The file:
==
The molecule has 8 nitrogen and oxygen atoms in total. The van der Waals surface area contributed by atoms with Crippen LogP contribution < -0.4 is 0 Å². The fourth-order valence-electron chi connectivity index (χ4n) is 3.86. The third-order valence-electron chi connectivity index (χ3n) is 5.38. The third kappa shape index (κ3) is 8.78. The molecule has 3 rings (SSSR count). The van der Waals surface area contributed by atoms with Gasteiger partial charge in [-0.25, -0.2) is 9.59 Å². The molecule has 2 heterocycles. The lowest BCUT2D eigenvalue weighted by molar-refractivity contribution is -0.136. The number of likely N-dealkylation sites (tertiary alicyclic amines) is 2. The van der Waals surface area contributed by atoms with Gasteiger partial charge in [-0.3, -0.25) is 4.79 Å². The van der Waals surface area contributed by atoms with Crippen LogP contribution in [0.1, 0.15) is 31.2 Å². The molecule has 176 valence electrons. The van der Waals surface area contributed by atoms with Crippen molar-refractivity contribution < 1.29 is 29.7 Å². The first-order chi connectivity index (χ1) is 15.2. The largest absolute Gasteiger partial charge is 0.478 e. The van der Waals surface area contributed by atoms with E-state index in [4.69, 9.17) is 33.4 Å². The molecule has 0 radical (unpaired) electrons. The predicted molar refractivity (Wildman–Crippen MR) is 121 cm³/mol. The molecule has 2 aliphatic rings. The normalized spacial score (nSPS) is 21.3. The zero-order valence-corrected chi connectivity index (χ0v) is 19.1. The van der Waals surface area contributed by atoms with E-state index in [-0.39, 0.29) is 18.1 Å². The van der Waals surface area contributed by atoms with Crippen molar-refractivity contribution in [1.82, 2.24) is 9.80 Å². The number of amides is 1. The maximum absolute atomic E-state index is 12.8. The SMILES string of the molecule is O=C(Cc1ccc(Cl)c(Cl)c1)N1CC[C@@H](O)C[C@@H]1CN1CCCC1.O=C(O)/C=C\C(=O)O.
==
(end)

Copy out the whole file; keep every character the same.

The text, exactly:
The molecule has 8 nitrogen and oxygen atoms in total. The van der Waals surface area contributed by atoms with Crippen LogP contribution < -0.4 is 0 Å². The fourth-order valence-electron chi connectivity index (χ4n) is 3.86. The third-order valence-electron chi connectivity index (χ3n) is 5.38. The third kappa shape index (κ3) is 8.78. The molecule has 3 rings (SSSR count). The van der Waals surface area contributed by atoms with Gasteiger partial charge in [-0.25, -0.2) is 9.59 Å². The molecule has 2 heterocycles. The lowest BCUT2D eigenvalue weighted by molar-refractivity contribution is -0.136. The number of likely N-dealkylation sites (tertiary alicyclic amines) is 2. The van der Waals surface area contributed by atoms with Gasteiger partial charge in [-0.3, -0.25) is 4.79 Å². The van der Waals surface area contributed by atoms with Crippen LogP contribution in [0.1, 0.15) is 31.2 Å². The molecule has 176 valence electrons. The van der Waals surface area contributed by atoms with Crippen molar-refractivity contribution < 1.29 is 29.7 Å². The first-order chi connectivity index (χ1) is 15.2. The largest absolute Gasteiger partial charge is 0.478 e. The van der Waals surface area contributed by atoms with E-state index in [4.69, 9.17) is 33.4 Å². The molecule has 0 radical (unpaired) electrons. The predicted molar refractivity (Wildman–Crippen MR) is 121 cm³/mol. The molecule has 2 aliphatic rings. The normalized spacial score (nSPS) is 21.3. The zero-order valence-corrected chi connectivity index (χ0v) is 19.1. The van der Waals surface area contributed by atoms with E-state index in [-0.39, 0.29) is 18.1 Å². The van der Waals surface area contributed by atoms with Crippen molar-refractivity contribution in [1.82, 2.24) is 9.80 Å². The number of amides is 1. The maximum absolute atomic E-state index is 12.8. The SMILES string of the molecule is O=C(Cc1ccc(Cl)c(Cl)c1)N1CC[C@@H](O)C[C@@H]1CN1CCCC1.O=C(O)/C=C\C(=O)O.